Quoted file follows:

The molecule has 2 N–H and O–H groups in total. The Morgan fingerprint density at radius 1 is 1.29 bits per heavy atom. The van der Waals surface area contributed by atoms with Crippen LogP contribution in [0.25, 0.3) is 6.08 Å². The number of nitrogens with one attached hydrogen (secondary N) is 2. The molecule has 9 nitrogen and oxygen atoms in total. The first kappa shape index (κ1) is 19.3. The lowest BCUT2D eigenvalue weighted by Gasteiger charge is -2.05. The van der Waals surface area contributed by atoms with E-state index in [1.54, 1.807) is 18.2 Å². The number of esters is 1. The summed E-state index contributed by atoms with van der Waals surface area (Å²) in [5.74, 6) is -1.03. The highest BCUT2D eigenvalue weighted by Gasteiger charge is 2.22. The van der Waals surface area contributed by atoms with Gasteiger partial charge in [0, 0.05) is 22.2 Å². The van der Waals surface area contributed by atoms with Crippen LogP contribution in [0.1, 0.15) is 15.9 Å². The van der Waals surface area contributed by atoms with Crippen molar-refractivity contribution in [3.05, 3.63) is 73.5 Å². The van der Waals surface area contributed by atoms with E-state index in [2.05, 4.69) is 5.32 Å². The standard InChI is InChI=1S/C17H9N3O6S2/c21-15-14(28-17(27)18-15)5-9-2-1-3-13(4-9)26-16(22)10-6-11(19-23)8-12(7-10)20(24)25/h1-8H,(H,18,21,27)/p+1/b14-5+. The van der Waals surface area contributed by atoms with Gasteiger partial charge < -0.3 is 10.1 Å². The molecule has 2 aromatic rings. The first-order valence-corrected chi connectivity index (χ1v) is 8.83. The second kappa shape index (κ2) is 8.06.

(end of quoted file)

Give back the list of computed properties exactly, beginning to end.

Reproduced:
The molecule has 2 N–H and O–H groups in total. The Morgan fingerprint density at radius 1 is 1.29 bits per heavy atom. The van der Waals surface area contributed by atoms with Crippen LogP contribution in [0.25, 0.3) is 6.08 Å². The number of nitrogens with one attached hydrogen (secondary N) is 2. The molecule has 9 nitrogen and oxygen atoms in total. The first kappa shape index (κ1) is 19.3. The lowest BCUT2D eigenvalue weighted by Gasteiger charge is -2.05. The van der Waals surface area contributed by atoms with E-state index in [1.54, 1.807) is 18.2 Å². The number of esters is 1. The summed E-state index contributed by atoms with van der Waals surface area (Å²) in [5.74, 6) is -1.03. The highest BCUT2D eigenvalue weighted by Gasteiger charge is 2.22. The van der Waals surface area contributed by atoms with Gasteiger partial charge in [0, 0.05) is 22.2 Å². The van der Waals surface area contributed by atoms with Crippen LogP contribution in [0.1, 0.15) is 15.9 Å². The van der Waals surface area contributed by atoms with Crippen molar-refractivity contribution in [3.05, 3.63) is 73.5 Å². The van der Waals surface area contributed by atoms with E-state index in [2.05, 4.69) is 5.32 Å². The standard InChI is InChI=1S/C17H9N3O6S2/c21-15-14(28-17(27)18-15)5-9-2-1-3-13(4-9)26-16(22)10-6-11(19-23)8-12(7-10)20(24)25/h1-8H,(H,18,21,27)/p+1/b14-5+. The van der Waals surface area contributed by atoms with Gasteiger partial charge < -0.3 is 10.1 Å². The molecule has 2 aromatic rings. The first-order valence-corrected chi connectivity index (χ1v) is 8.83. The second kappa shape index (κ2) is 8.06.